Israel: Protests and strikes against Benjamin Netanyahu continue

by Dan Williams

JERUSALEM (Reuters) – From doctors launching a 24-hour strike to newspapers covering their front pages with black photographs, discontent was felt in Israel on Tuesday, the day after a vote on a key measure of a controversial judicial reform bill touted by Benjamin Netanyahu.

The text voted on Monday restricts the Supreme Court’s ability to strike down certain government decisions it deems “unfair”.

The major measure of reform was said in January by Benjamin Netanyahu’s ultra-Orthodox government to rebalance powers while condemning the politicization and interference of the country’s highest court. Opponents are seeing it as an attack on democracy.

As protests against the bill escalate for months, protesters took to the streets on Monday night, blocking roads and clashing with law enforcement.

An advertisement funded by employees of the high-tech sector, which appeared in the country’s major daily newspapers, said, “A dark day for Israeli democracy.”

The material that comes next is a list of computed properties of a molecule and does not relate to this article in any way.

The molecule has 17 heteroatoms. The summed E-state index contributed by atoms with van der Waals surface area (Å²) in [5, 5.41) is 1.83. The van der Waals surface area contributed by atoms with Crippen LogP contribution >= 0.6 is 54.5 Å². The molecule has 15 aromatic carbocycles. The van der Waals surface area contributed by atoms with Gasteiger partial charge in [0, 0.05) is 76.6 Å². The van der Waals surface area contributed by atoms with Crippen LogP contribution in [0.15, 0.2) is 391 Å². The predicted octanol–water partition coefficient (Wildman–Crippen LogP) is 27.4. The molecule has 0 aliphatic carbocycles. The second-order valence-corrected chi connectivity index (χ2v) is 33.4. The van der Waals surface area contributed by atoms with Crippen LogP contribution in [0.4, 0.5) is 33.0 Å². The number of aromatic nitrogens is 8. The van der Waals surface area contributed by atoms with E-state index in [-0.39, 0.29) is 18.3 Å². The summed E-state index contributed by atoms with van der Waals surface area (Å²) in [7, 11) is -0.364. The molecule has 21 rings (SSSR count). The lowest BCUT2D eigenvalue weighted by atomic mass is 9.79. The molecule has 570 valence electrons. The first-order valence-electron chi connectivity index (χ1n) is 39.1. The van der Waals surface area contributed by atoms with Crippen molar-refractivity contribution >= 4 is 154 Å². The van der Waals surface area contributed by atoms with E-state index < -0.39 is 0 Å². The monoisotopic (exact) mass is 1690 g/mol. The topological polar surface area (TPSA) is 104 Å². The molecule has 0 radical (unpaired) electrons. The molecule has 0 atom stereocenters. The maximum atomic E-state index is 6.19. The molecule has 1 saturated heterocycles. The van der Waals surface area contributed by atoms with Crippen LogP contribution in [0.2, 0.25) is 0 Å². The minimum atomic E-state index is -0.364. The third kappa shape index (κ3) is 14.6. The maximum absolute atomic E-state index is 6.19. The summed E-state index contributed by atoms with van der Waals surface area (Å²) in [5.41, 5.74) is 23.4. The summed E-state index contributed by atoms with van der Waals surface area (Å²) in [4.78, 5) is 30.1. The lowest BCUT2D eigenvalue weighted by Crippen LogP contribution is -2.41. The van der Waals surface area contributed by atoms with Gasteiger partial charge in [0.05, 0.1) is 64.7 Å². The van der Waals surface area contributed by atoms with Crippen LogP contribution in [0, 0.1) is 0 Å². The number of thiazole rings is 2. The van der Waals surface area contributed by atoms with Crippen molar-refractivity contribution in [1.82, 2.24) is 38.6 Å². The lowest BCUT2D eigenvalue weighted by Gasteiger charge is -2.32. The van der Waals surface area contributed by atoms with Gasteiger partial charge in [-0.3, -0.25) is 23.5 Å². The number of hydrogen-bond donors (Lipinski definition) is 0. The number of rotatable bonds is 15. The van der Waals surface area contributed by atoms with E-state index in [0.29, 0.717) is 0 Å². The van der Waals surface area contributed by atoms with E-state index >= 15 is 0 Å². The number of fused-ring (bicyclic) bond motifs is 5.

The United States called Monday’s vote “unfortunate” and the United Kingdom called on Israel to maintain its independent judiciary.

The crisis has polarized Israeli society, hit the economy and spread to the military. According to the organizers of the demonstrations, thousands of volunteers are threatening not to report for service if the reforms are successful. Former military officers have warned that Israel’s defense capabilities could be affected.

The Israeli Order of Doctors has called for a 24-hour strike by doctors across the country except in Jerusalem, where clashes have escalated.

First coming to power in 1996, Israeli Prime Minister Benjamin Netanyahu, who is facing corruption charges, is facing his most serious domestic crisis.

(Reporting by Dan Williams, Ari Rabinovich and Henriette Chaker in Jerusalem; Andrew MacAskill in London; French Edition Zifan Liu, Editing by Kate Enstringer)

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